Added by Anonymous, last edited by psly on Feb 18, 2011  (view change)

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Course Description

In the past 400 years both indigenous and immigrant peoples have been ambivalent about the relationship between tribes and European-style governments. That ambivalence has led to dramatic policy shifts between assimilation and separateness. Sharply inconsistent views about the role of tribes are reflected in court opinions. This ambivalence appears in the complex legacy of landholdings, federal law and the issues faced by native peoples. If the election of Barack Obama represents an endorsement of assimilation what does that mean for tribes as separate governments?

The course begins with an overview of Indian law and policy. We then look at the layers of government involved in federal environmental regulation. Indian lands are subject to more federal controls than any other lands in the United States. Environmental impact analysis and federal decision making are considered. We look at administrative, judicial and legislative institutions for solid waste disposal siting decisions that affect tribal interests.
Many questions arise without easy answers. Should tribes have regulatory and land use authority over nonmembers of the tribe who live within reservation boundaries? Should governments encourage or discourage commercial development in reservation border areas? Which government makes the judgment call about a project that affects the environment of both reservation and neighboring lands? Should courts, agencies or legislatures answer these questions? What role should history and the passage of time play in interpreting agreements of the past? How are environmental justice concerns resolved in reservation boundary areas?
We will use a coursebook with edited judicial opinions and a few other materials. The court opinions will be briefed in class to illustrate the historic threads of national environmental and Indian policies. We also use a basic legal reference, PEVAR, THE RIGHTS OF INDIANS AND TRIBES. An environmental justice dispute set forth in McGOVERN. THE CAMPO INDIAN LANDFILL WAR is used to explore solid waste regulation on a reservation ("the 'rez") and its adjacent communities ("the 'hood"). A visit to a Maine reservation is a focal point of the course, to allow conversation with tribal leadership involved with current environmental and Indian issues. For the final project, students apply principles from the court opinions and other assignments to a hypothetical land transfer in a reservation border area.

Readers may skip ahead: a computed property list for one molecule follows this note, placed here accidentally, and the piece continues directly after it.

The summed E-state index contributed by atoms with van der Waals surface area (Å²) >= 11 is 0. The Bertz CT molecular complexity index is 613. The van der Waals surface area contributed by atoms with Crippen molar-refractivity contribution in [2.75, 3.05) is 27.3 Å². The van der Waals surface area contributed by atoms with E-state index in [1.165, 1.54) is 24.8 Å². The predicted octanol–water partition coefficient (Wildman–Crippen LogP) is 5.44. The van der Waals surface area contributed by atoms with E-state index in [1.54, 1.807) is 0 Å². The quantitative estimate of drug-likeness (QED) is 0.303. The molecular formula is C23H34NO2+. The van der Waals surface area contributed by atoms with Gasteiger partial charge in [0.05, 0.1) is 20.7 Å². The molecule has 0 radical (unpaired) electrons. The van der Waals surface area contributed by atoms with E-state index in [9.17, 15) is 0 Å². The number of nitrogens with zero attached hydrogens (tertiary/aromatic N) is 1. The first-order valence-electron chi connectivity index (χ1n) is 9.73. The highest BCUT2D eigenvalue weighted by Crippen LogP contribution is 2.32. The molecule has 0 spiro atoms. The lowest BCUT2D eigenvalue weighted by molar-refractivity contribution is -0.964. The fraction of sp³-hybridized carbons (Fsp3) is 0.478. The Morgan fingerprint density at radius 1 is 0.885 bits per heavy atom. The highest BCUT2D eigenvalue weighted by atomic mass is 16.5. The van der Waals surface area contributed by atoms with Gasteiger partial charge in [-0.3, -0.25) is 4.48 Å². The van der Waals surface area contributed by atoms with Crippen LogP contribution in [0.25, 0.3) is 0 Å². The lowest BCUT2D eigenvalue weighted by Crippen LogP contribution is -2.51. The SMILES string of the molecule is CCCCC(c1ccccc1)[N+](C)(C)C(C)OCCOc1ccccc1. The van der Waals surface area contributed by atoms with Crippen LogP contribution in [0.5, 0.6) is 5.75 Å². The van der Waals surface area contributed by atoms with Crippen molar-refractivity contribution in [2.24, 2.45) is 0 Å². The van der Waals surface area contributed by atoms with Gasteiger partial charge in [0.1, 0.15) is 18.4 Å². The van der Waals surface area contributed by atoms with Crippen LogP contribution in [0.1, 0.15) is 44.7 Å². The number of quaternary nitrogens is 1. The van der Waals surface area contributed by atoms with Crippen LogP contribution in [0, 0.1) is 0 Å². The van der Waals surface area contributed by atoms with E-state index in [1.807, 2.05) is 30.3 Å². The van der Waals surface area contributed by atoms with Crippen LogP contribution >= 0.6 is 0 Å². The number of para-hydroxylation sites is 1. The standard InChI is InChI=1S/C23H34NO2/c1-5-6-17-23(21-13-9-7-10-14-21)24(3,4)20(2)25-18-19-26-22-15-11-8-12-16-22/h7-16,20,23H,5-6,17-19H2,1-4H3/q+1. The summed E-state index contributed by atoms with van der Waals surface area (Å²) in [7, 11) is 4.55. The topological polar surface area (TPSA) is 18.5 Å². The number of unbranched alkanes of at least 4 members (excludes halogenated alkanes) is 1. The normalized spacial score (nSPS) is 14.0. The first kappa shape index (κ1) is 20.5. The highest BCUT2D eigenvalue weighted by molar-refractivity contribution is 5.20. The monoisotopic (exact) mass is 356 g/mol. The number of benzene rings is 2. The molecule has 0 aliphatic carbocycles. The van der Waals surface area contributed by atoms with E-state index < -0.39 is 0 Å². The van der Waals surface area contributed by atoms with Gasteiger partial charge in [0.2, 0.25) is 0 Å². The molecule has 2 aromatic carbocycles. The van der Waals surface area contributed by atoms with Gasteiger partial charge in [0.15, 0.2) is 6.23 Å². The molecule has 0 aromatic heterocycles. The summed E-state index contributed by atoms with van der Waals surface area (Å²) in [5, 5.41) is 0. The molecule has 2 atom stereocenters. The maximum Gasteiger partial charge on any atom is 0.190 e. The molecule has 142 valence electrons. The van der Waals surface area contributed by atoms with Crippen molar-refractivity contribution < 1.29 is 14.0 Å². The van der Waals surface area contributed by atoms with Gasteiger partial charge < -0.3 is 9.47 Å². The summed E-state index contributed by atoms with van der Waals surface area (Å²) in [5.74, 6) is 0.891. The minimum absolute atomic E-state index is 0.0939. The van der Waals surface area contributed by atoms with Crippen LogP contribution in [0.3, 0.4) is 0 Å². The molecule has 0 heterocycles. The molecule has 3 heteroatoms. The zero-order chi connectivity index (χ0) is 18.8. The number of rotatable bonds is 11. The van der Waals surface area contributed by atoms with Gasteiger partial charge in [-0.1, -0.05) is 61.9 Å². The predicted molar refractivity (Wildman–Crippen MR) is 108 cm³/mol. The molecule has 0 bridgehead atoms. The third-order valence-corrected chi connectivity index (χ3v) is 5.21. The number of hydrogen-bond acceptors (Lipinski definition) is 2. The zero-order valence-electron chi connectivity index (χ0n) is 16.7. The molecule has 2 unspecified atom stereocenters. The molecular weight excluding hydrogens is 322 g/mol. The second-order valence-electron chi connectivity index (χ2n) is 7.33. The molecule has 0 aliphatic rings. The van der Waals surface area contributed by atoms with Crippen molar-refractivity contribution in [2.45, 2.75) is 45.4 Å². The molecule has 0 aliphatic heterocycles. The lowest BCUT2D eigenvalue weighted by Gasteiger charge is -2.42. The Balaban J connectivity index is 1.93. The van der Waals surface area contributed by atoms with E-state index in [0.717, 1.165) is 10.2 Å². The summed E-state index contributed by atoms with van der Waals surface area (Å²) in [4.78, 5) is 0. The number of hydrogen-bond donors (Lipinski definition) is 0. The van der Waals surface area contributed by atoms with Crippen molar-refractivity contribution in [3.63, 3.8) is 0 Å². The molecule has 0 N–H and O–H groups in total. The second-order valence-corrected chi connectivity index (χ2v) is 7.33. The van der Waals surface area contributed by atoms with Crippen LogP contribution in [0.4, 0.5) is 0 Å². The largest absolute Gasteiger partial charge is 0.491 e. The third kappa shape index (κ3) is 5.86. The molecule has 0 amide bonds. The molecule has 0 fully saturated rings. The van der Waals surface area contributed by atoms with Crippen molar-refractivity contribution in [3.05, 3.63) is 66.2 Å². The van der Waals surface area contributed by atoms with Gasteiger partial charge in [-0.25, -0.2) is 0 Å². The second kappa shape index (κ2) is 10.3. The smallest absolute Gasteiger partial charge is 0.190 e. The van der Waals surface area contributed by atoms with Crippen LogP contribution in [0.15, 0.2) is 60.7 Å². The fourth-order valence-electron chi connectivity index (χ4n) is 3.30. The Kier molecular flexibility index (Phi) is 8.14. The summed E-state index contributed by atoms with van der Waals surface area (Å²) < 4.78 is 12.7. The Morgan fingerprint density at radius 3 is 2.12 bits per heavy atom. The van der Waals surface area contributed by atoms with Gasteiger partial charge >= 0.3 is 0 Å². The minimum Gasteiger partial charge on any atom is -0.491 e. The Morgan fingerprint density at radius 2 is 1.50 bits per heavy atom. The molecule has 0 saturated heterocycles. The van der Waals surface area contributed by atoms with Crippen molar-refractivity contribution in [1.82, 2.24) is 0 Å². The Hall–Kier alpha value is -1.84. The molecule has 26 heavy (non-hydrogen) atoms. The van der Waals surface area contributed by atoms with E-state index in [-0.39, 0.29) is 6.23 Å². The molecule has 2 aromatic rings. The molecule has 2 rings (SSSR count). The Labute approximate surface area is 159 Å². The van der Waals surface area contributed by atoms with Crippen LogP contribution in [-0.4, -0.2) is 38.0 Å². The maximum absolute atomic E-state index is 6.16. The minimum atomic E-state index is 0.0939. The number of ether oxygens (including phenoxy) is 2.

Course Objectives

  • To understand the oscillation of federal Indian policies between assimilation and separateness.
  • To examine the diverse legacies of federal Indian policies, including treaties, wars, land ownership
    and racism.
  • To consider the roles of federal, state, tribal and local governments in forming environmental policy.
  • To understand how courts, agencies and legislatures work.
  • To develop teamwork skills on professional policy issues.
  • To examine stereotypes and assumptions about cultural conflicts, race, environmental justice and the
    legal system.
  • To meet people active in environmental and Indian policy issues.

Research Project and Legislative Simulation

Students will first research the factual setting of a contemporary reservation and its neighbors.  The final paper will apply cases and policy materials to advise President Obama on a legislative position answering the following question:  Should adjacent land be taken into trust for the ____ Tribe for the purpose of regulating a proposed solid waste landfill?